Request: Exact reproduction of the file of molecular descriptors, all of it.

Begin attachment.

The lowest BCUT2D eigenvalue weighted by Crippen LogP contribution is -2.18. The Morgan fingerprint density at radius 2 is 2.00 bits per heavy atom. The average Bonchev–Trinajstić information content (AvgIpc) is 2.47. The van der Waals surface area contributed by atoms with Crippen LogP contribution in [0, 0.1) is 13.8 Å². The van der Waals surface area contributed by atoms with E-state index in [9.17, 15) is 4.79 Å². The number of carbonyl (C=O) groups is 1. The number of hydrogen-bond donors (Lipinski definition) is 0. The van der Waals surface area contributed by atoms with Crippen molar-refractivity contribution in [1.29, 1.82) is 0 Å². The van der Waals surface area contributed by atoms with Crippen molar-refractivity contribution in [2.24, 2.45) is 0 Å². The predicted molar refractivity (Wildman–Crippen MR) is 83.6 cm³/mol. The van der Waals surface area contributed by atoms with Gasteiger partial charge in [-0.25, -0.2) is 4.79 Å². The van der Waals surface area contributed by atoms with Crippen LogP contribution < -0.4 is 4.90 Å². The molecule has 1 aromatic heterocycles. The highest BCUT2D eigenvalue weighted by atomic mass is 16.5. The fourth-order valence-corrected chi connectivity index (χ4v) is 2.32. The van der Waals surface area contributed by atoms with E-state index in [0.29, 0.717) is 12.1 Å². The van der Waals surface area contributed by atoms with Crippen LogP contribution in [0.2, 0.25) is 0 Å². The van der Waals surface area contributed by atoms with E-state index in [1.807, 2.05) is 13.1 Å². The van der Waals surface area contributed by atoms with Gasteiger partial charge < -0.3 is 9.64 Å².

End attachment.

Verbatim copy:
The lowest BCUT2D eigenvalue weighted by Crippen LogP contribution is -2.18. The Morgan fingerprint density at radius 2 is 2.00 bits per heavy atom. The average Bonchev–Trinajstić information content (AvgIpc) is 2.47. The van der Waals surface area contributed by atoms with Crippen LogP contribution in [0, 0.1) is 13.8 Å². The van der Waals surface area contributed by atoms with E-state index in [9.17, 15) is 4.79 Å². The number of carbonyl (C=O) groups is 1. The number of hydrogen-bond donors (Lipinski definition) is 0. The van der Waals surface area contributed by atoms with Crippen molar-refractivity contribution in [1.29, 1.82) is 0 Å². The van der Waals surface area contributed by atoms with Crippen molar-refractivity contribution in [2.24, 2.45) is 0 Å². The predicted molar refractivity (Wildman–Crippen MR) is 83.6 cm³/mol. The van der Waals surface area contributed by atoms with Gasteiger partial charge in [-0.25, -0.2) is 4.79 Å². The van der Waals surface area contributed by atoms with Crippen LogP contribution < -0.4 is 4.90 Å². The molecule has 1 aromatic heterocycles. The highest BCUT2D eigenvalue weighted by atomic mass is 16.5. The fourth-order valence-corrected chi connectivity index (χ4v) is 2.32. The van der Waals surface area contributed by atoms with E-state index in [0.29, 0.717) is 12.1 Å². The van der Waals surface area contributed by atoms with Crippen LogP contribution in [0.2, 0.25) is 0 Å². The van der Waals surface area contributed by atoms with E-state index in [1.807, 2.05) is 13.1 Å². The van der Waals surface area contributed by atoms with Gasteiger partial charge < -0.3 is 9.64 Å².